Mr. Chairman, why now? The timing of the tabling of the bill--the draft is on the website now--is uncertain at this point. You know, Mr. Chairman, that the House has the opportunity to refer a bill to committee after it's had second reading debate and second reading vote, at which time it would have had approval in principle, or it could come in fact after first reading or before second reading. That's very significant, because then it would allow the committee the latitude to be able to make substantial changes that it otherwise would not be able to make.
    Mr. Chairman, unless we have the facts, parliamentarians will not know whether or not they should make the case that there should be a referral to the committee after first reading. I speak strongly in favour of getting the information, the facts that are going to be necessary to make good, wise decisions. This committee in fact is the only instrument that can make that happen now. It has the tools. Commentary from any witnesses that will be heard will be on the record. It will not have to be repeated to this committee when the bill subsequently comes before us.
    As Mr. McCallum has suggested, should the bill be delayed for any reason at all, all we're doing is extending the uncertainty with regard to the facts on which decisions have been taken.
    I would strongly urge that we have these hearings to establish fact on the leakage issue; everything else is consequential to that.


    Thank you, Mr. Szabo.


    Mr. Paquette.
    Thank you, Mr. Chairman.
    I would like to come back to the issue of holding meetings immediately. Experts, and individuals affected by the situation, are being consulted about the bill. Why are parliamentarians not being consulted during this initial phase which will lead to the final draft of the bill?
    Furthermore, the problem goes beyond the bill. As I already said, I agree with the principle of ending the conversion of corporations into income trusts. That I am not questioning. However, 2.5 million Canadians with shares in income trusts lost money. The average loss has been 16% since October 31, 2006. Could we think about how to minimize the negative impact of this drop in value, particularly in light of the fact that during the election campaign the Prime Minister guaranteed these people that he would not touch these tax rules?
    So I think we have some work to do so that we can suggest some solutions to the government. They may go beyond the context of the bill, or they may improve the bill. If possible, we should do this before we study the bill. Clearly, we will have work to do after second reading, but then we will be working within the confines of the bill itself. Our work cannot go beyond the provisions of the bill in any significant way.
    With respect to the uncertainty, I have already told Ms. Ablonczy that we would be voting for the bill, but that we wanted to work constructively, not ideologically. We know that the Conservatives, the NDP and the Bloc Québécois will be voting for the bill in the end. I do not know what the Liberals' position on the bill is. I understand that we should not be creating false hopes for some by giving the impression that the government will reverse its decision to put an end to the conversion of corporations into income trusts.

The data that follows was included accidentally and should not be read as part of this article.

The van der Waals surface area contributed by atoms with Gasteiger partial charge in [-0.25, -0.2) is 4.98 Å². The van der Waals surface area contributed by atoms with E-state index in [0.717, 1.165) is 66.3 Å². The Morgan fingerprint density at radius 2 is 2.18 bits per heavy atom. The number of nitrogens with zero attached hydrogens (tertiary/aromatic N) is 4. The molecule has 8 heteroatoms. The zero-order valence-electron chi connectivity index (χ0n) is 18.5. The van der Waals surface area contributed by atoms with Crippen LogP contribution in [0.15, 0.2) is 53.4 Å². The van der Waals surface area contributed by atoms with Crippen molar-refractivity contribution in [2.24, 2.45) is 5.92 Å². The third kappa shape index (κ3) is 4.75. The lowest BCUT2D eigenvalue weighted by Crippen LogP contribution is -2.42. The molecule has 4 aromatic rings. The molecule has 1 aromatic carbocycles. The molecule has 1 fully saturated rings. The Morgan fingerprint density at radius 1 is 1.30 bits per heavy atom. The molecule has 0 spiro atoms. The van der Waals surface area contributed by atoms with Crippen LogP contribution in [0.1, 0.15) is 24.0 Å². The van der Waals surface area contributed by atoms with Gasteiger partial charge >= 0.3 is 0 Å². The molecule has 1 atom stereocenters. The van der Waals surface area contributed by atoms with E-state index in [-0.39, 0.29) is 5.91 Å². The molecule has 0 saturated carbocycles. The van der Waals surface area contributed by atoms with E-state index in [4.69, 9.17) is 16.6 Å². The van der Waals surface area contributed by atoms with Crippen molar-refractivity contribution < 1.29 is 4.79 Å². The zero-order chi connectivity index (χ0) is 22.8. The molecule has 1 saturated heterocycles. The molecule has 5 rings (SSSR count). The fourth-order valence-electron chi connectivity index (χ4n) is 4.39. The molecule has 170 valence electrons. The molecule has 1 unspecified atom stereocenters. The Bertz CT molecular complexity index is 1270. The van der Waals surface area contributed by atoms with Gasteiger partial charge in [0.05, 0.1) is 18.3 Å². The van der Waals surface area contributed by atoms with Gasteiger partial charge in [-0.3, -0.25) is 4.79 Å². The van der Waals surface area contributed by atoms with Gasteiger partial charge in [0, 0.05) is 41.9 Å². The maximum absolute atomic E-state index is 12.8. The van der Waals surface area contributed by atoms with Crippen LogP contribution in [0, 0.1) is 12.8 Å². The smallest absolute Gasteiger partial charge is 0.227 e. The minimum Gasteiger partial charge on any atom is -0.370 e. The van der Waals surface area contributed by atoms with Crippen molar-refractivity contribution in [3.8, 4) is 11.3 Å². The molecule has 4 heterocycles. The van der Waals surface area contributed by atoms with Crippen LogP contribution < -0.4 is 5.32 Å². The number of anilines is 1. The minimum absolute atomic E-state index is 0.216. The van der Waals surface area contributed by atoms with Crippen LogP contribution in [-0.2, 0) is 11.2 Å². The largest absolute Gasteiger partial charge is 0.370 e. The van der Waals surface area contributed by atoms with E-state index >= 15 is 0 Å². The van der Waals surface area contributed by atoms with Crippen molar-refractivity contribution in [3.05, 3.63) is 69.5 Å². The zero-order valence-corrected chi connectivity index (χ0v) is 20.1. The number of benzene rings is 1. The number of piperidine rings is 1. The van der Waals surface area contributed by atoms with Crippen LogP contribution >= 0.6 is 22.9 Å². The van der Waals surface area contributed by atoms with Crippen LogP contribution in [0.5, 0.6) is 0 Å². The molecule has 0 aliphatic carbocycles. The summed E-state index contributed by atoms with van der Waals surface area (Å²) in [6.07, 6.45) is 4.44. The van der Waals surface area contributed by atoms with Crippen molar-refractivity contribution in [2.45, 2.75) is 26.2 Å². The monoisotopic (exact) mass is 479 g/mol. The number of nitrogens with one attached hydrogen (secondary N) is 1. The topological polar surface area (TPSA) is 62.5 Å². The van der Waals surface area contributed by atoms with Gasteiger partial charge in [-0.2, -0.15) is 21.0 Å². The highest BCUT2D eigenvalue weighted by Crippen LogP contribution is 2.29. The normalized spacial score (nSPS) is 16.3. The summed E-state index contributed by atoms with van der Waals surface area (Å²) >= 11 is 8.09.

Therefore, I would like to move an amendment to Mr. McCallum's motion. I would add some words to the beginning of the motion so that the amended motion would read as follows:
Notwithstanding the Standing Committee on Finance's support for Ways and Means Motion No. 10, adopted by the House of Commons on November 7, 2006, that the Standing Committee on Finance invite expert witnesses to appear, including officials from the Department of Finance, to testify in regard to the decision to tax income trusts. At least six hours are to be allocated [...]”
    I think everyone could agree with this. I think Mr. McCallum's motion is broader than the one put forward by the parliamentary secretary.



     Monsieur Paquette proposes adding a clause that restates the House's support for the motion in principle, for the government's initiative in principle.


    I hope everyone will agree with this.


    Any comment specific to that amendment?
    Mr. Peterson.
     This bill is going to do a lot more than just--
    I'm sorry, Mr. Peterson, but it's just to the amendment. If you wish to make a comment on the amendment, that's fine. If not, hold your tongue.
    Madam Wasylycia-Leis.
    Thank you, Mr. Chairperson.
    I'm still trying to understand the Bloc's position. They have indicated all along that they're in support of the government's ways and means motion, yet they participated with Mr. McCallum in calling this committee to Ottawa when we all had commitments in our constituencies and were doing very important work. Now we understand that there really is no thought-out plan on the part of both the Liberals and the Bloc.
    This is a game. It's changing by the minute. One minute we're here to talk about the bill, the next minute we're not.
    Madam Wasylycia-Leis, order, please.
    Our members are entitled to bring amendments to motions. Mr. Paquette has just brought an amendment. I'd like you to speak to that amendment, if you would.
    Mr. Chairperson, I was in fact getting to that point.
    Suddenly the discussion is not about the ways and means motion and the tax on income trusts and all of the other provisions, but about the broad issue. He's suggesting that we have these hearings notwithstanding everything that is in the ways and means motion, which is everything listed by the parliamentary secretary in her motion that she presented to this committee.